- Believe me, there are many Americans, including myself, who fail to see McDonald's as a "restaurant", or the smaller outlets as "cafes". Within the fast-food trade the "units"
are referred to as "stores", as in "annual sales per store" (recently USD 2.4 million in the U.S.!) which is really more like it since it is so hard to see them as either "restaurants" or "cafes". 126.96.36.199 (talk) 00:46, 29 July 2012 (UTC)
Does Wimpy have any relation to "Wimpy's Diner" in Canada? I'm almost certain they're based on the same cartoon character but I'm woefully uninformed about the history of Wimpy's Diner vs. "Wimpy". — Preceding unsigned comment added by 188.8.131.52 (talk) 23:26, 25 June 2011 (UTC)
There were Wimpy's in the USA, why isn't this mentioned at all?
184.108.40.206 (talk) 07:44, 24 August 2011 (UTC)
- Yes, I remember when I was a kid back in the early 60's eating at the Wimpy's at Randolph and Wabash in Chicago, IL.--Marjaliisa (talk) 08:53, 12 September 2011 (UTC)
I say, if you are sure, add it to the other countries. I have just added Sweden, they had an outlet in central Stockholm for a short while (A few years). — Preceding unsigned comment added by Seniorsag (talk • contribs) 13:56, 15 December 2011 (UTC)
The article says that the Mr Wimpy character is based on the Beefeater's red dress uniform, but it isn't, as far as I am aware beefeaters have never had a red dress uniform, they wear black with a red trim. The character is most likely based on the Yeoman of the Guard, which are often incorrectly referred to as beefeaters. (BigTurnip (talk) 09:51, 5 December 2011 (UTC))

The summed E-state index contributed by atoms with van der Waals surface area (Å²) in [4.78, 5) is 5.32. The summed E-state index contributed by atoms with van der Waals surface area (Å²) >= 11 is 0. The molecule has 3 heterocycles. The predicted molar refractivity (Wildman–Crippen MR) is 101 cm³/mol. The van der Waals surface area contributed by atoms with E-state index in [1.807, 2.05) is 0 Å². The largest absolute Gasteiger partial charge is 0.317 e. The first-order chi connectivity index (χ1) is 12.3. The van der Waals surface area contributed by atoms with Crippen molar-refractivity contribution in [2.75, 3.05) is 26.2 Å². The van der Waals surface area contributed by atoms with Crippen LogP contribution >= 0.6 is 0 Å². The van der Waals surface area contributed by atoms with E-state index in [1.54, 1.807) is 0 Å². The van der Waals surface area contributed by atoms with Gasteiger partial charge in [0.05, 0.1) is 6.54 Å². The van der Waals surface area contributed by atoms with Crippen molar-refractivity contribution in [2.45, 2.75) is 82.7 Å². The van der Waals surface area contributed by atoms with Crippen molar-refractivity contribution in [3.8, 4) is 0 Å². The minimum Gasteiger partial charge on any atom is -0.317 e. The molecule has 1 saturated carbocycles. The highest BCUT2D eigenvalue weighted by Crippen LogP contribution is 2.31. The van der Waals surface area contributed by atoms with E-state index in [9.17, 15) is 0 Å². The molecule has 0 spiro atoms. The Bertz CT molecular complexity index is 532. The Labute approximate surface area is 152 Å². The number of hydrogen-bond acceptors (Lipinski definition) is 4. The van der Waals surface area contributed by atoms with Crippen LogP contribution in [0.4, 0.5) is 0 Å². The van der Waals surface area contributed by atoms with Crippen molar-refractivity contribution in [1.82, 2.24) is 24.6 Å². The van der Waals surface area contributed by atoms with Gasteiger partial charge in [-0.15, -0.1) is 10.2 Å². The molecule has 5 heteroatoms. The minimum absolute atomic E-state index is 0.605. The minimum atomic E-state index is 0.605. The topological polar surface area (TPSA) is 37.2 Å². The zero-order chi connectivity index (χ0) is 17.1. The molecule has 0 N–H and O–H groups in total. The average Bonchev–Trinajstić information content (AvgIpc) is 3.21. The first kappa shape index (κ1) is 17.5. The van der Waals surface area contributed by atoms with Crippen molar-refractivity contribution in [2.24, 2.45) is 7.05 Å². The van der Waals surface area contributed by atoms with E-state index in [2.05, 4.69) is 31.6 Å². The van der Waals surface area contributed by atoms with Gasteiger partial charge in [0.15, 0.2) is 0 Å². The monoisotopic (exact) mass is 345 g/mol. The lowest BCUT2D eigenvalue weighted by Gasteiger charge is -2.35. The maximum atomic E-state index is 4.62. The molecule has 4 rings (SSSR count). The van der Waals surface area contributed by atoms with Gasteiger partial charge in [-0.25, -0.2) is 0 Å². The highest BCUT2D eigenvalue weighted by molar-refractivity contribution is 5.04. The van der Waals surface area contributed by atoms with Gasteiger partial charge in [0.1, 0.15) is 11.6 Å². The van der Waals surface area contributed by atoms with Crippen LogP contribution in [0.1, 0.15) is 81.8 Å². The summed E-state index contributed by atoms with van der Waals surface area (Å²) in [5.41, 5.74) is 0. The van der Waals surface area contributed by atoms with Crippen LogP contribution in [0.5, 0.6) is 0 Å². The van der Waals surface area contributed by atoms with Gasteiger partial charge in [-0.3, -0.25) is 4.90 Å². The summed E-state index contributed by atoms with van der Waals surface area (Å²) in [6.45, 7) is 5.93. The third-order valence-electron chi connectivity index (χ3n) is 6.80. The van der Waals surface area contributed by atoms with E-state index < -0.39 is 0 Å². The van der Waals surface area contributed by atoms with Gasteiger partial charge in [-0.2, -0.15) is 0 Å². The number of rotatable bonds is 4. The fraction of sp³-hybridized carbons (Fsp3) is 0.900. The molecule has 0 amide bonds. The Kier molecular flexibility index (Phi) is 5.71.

Pretty sure that I remember eating at a Wimpy's near the Gare du Nord in Paris in April, 1973, and being underwhelmed. Weren't they in France for a while? 220.127.116.11 (talk) 00:49, 29 July 2012 (UTC)
- Added - Wimpy was in France between 1961 and 1969. 1973 is surprising, maybe your memory is wrong, or maybe there was a survivor in Gare du Nord. I remember the Wimpy restaurant in Lille - quite a shock for a young French boy like I was then. Note that Jacques Borel has never been considered a reference for food, even as an industry, not even thinking of cuisine. He is the model for Tricatel in the film L'aile ou la cuisse.18.104.22.168 (talk) 16:27, 7 August 2013 (UTC) — Preceding unsigned comment added by 22.214.171.124 (talk) 16:21, 7 August 2013 (UTC)
Women in Wimpy were assumed to be prostitutes
Hmm, well, in 1970 women were still banned from frequenting Wimpy's on their own late at night - because they would likely be a prostitute! Read the last few paras of this BBC article on Thatcher to see it mentioned. That titbit surely has to go in the article, but where?? :) Malick78 (talk) 18:21, 9 April 2013 (UTC)